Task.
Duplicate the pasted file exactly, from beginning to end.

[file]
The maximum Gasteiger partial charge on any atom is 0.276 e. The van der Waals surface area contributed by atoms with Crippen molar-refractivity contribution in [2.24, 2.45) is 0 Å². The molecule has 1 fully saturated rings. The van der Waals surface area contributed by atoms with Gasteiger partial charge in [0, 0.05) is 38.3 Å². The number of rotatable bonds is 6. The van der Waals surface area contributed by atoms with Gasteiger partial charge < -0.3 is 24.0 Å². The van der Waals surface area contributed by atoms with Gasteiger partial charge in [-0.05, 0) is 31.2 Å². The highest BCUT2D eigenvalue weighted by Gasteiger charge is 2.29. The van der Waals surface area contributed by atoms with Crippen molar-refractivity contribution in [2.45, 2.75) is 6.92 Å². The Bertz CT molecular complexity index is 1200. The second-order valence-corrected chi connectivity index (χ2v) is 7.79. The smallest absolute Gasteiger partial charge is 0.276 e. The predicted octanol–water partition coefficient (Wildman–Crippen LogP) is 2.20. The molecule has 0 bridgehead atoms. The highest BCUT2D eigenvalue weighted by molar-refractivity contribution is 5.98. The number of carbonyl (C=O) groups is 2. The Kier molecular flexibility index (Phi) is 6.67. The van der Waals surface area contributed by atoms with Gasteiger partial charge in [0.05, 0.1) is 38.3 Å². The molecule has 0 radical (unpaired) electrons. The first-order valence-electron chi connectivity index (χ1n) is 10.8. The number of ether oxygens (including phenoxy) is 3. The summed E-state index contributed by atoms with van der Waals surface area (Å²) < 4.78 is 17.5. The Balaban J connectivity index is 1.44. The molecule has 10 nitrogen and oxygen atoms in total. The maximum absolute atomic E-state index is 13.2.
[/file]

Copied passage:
The maximum Gasteiger partial charge on any atom is 0.276 e. The van der Waals surface area contributed by atoms with Crippen molar-refractivity contribution in [2.24, 2.45) is 0 Å². The molecule has 1 fully saturated rings. The van der Waals surface area contributed by atoms with Gasteiger partial charge in [0, 0.05) is 38.3 Å². The number of rotatable bonds is 6. The van der Waals surface area contributed by atoms with Gasteiger partial charge < -0.3 is 24.0 Å². The van der Waals surface area contributed by atoms with Gasteiger partial charge in [-0.05, 0) is 31.2 Å². The highest BCUT2D eigenvalue weighted by Gasteiger charge is 2.29. The van der Waals surface area contributed by atoms with Crippen molar-refractivity contribution in [2.45, 2.75) is 6.92 Å². The Bertz CT molecular complexity index is 1200. The second-order valence-corrected chi connectivity index (χ2v) is 7.79. The smallest absolute Gasteiger partial charge is 0.276 e. The predicted octanol–water partition coefficient (Wildman–Crippen LogP) is 2.20. The molecule has 0 bridgehead atoms. The highest BCUT2D eigenvalue weighted by molar-refractivity contribution is 5.98. The number of carbonyl (C=O) groups is 2. The Kier molecular flexibility index (Phi) is 6.67. The van der Waals surface area contributed by atoms with Gasteiger partial charge in [0.05, 0.1) is 38.3 Å². The molecule has 0 radical (unpaired) electrons. The first-order valence-electron chi connectivity index (χ1n) is 10.8. The number of ether oxygens (including phenoxy) is 3. The summed E-state index contributed by atoms with van der Waals surface area (Å²) < 4.78 is 17.5. The Balaban J connectivity index is 1.44. The molecule has 10 nitrogen and oxygen atoms in total. The maximum absolute atomic E-state index is 13.2.